And here is the quad with the triple. They are very similar lights, but I’d consider the quad superior if for nothing else than the “reveal” on the bezel. The triple covers way too much of the optic/emitters, but on the quad the emitters are fully revealed.
Retention and Carry
The main means for carry is the pocket clip. I’m satisfied with this clip. It is easy to use, and works well and smoothly.
The purple screws are a nice accent. It’s not a “deep carry” clip but the light is long enough that the proportions are right, and carry is balanced.
The clip is not reversible, so bezel down carry is the only choice.
One could also transport the light in the orange case it ships in, but that’s not a normal “means of carry.”
Power and Runtime
The Reylight Quad is powered by a single 21700 cell, which is included. The included cell is the Samsung 40T seen below.
This is a flat top cell, and absolutely standard.
Also included is an adapter sleeve which will allow the use of a single 18650 cell.
Here are a couple of runtimes. The light peaks at 2600 lumens, which is well under the 3200 lumen claim, and at 30s, I’m seeing only around 2300 lumens.
The second highest mode does seem quite well regulated though, which is good. I would expect a light with this amount of mass in the head to be able to handle 1000 lumens easily, and this more or less does (around 850 lumens sustained, really).
The light does exhibit low voltage protection, at around 2.9-3V.
Modes and Currents
|Mode||Mode Claimed Output (lm)||Claimed Runtime||Measured Lumens||Tailcap Amps|
Pulse Width Modulation
There really isn’t pwm here. A bit of sawtooth on the middle two modes, but that’s imperceptible.
For reference, here’s a baseline shot, with all the room lights off and almost nothing hitting the sensor. And here’s the worst PWM light I have ever owned. Also one of the very first lights I ordered directly from China!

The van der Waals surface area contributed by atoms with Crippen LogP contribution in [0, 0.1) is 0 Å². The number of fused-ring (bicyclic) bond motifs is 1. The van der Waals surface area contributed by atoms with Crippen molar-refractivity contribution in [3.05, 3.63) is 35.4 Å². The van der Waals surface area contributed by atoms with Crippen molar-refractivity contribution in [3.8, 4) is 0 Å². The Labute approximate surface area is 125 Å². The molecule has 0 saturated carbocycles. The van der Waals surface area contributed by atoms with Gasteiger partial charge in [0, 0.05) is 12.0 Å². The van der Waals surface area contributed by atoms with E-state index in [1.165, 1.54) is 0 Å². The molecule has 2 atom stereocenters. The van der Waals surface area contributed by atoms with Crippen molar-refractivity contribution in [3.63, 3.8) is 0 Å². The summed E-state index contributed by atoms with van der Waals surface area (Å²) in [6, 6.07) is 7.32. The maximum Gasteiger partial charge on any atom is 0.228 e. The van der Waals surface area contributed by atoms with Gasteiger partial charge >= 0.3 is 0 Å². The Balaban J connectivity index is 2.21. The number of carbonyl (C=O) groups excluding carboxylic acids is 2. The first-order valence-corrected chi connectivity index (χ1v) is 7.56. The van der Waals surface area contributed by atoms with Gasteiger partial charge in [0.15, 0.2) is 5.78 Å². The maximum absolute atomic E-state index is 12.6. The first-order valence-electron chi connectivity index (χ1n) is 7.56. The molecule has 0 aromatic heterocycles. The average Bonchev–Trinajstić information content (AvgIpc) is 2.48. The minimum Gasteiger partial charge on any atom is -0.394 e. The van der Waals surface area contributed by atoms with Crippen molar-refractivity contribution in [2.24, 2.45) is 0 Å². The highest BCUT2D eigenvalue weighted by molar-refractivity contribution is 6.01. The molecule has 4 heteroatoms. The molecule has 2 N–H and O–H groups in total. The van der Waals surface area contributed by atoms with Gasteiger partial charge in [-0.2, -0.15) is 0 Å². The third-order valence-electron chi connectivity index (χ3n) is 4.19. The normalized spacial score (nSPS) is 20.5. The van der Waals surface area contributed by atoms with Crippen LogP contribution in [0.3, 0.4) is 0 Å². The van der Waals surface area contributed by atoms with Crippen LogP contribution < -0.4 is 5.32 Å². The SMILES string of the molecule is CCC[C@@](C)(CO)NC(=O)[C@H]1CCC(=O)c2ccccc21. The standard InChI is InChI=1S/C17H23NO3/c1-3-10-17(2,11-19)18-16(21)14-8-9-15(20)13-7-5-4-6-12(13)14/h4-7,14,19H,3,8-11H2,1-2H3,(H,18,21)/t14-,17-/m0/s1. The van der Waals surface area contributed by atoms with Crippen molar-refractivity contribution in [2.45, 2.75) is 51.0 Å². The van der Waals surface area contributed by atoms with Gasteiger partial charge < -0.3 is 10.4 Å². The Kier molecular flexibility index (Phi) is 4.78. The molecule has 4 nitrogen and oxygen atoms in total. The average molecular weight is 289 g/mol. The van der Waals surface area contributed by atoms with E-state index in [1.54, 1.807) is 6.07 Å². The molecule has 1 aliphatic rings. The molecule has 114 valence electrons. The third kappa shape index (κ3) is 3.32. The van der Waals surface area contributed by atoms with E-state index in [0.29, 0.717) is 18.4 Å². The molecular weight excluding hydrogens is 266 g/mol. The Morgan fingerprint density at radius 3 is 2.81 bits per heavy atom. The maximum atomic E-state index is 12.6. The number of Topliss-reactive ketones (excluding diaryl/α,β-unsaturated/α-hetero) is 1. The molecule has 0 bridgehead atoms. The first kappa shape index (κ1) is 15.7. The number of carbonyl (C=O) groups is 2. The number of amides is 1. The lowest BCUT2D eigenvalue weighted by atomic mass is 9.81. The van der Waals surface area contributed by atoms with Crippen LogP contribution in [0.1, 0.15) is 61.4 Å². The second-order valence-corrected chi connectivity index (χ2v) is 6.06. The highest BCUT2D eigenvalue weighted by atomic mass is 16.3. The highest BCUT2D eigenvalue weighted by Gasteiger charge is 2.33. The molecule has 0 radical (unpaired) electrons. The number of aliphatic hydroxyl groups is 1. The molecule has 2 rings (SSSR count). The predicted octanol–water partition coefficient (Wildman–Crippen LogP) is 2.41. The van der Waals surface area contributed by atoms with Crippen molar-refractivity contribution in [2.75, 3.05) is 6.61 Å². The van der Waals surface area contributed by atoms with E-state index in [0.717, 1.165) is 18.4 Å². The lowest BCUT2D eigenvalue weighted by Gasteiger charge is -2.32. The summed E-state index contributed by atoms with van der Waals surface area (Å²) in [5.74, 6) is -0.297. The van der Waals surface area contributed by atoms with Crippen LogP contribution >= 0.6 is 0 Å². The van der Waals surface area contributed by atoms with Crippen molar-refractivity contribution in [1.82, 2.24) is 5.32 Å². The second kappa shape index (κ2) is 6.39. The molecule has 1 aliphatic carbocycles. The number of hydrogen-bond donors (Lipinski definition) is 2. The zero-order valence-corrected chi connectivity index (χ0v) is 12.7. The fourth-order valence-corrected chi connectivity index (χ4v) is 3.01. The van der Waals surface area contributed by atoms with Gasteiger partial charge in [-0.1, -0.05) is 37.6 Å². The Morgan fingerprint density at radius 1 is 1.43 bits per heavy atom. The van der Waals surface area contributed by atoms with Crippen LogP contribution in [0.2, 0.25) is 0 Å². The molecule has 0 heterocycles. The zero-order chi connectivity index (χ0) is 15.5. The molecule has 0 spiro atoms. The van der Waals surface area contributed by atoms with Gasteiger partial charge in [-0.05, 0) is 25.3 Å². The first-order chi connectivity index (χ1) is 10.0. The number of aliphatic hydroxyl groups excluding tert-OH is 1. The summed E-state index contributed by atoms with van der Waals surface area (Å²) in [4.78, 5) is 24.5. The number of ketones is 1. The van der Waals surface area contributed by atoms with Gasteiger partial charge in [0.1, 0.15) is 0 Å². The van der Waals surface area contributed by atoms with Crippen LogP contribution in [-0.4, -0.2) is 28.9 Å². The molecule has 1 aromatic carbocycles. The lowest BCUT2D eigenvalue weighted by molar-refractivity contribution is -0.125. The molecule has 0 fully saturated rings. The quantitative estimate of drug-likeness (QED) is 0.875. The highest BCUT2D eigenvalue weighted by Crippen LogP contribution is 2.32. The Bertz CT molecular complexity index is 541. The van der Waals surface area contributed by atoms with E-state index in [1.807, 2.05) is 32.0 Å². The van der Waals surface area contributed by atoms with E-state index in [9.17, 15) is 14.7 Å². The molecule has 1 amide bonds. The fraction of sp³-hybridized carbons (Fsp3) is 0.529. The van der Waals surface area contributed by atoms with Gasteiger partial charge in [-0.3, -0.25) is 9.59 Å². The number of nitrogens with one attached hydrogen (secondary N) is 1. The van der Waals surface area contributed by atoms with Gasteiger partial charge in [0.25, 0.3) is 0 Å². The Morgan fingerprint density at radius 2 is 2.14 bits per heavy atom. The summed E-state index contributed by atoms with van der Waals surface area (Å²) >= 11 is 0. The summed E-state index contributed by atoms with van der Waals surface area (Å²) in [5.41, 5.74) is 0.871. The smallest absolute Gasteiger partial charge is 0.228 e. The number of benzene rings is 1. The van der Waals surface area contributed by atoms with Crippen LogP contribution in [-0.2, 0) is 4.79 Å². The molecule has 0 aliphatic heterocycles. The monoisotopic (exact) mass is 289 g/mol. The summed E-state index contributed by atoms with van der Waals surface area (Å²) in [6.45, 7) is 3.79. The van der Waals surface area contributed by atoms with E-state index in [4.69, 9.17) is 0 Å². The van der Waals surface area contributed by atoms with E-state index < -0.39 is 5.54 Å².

User Interface and Operation
The Maratac Dawn Quad has a single switch. It’s a standard mechanical forward clicky.
Here’s a UI table!
|Off||Click||On (Low (if off for more than ~4s)|
|Off||Tap||Mode advance (Low > Medium > High > Turbo)|
This is the same as the UI on the similar Triple version, except that is has an added mode (I’ll call it “Medium”).
LED and Beam
The emitters of choice are Cree XP-L HI, and there are four of them (that’s what makes it a “quad”). Normally I love XP-L HI but my preference is for the 4000K version. This is much cooler than the 4000K version, though I don’t think a Kelvin is specified (officially).
The quad optic is the narrow variety, and clear.
The crenelated bezel allows light to escape when headstanding.
The glow gasket is a story on its own. It is SO glowy. So glowy.
These beamshots are always with the following settings: f8, ISO100, 0.3s shutter, and manual 5000K exposure.
Tint vs BLF-348 (KillzoneFlashlights.com 219b version) (affiliate link)
I keep the test flashlight on the left, and the BLF-348 reference flashlight on the right.
I compare everything to the KillzoneFlashlights.com 219b BLF-348 because it’s inexpensive and has the best tint!
What I like
- Relatively low cost for a good quad complete package light
- Easy user interface
- Super glowy glow gasket included
- Matching set with the triple version
- The dimples in the body
What I don’t like
- Cool white emitters (and no other options)
- Mismatched body and head anodizing
- Head doesn’t align perfectly to body
- Misses target of output on at least Turbo and High modes
- This light was loaned by CountyComm for review. I was not paid to write this review.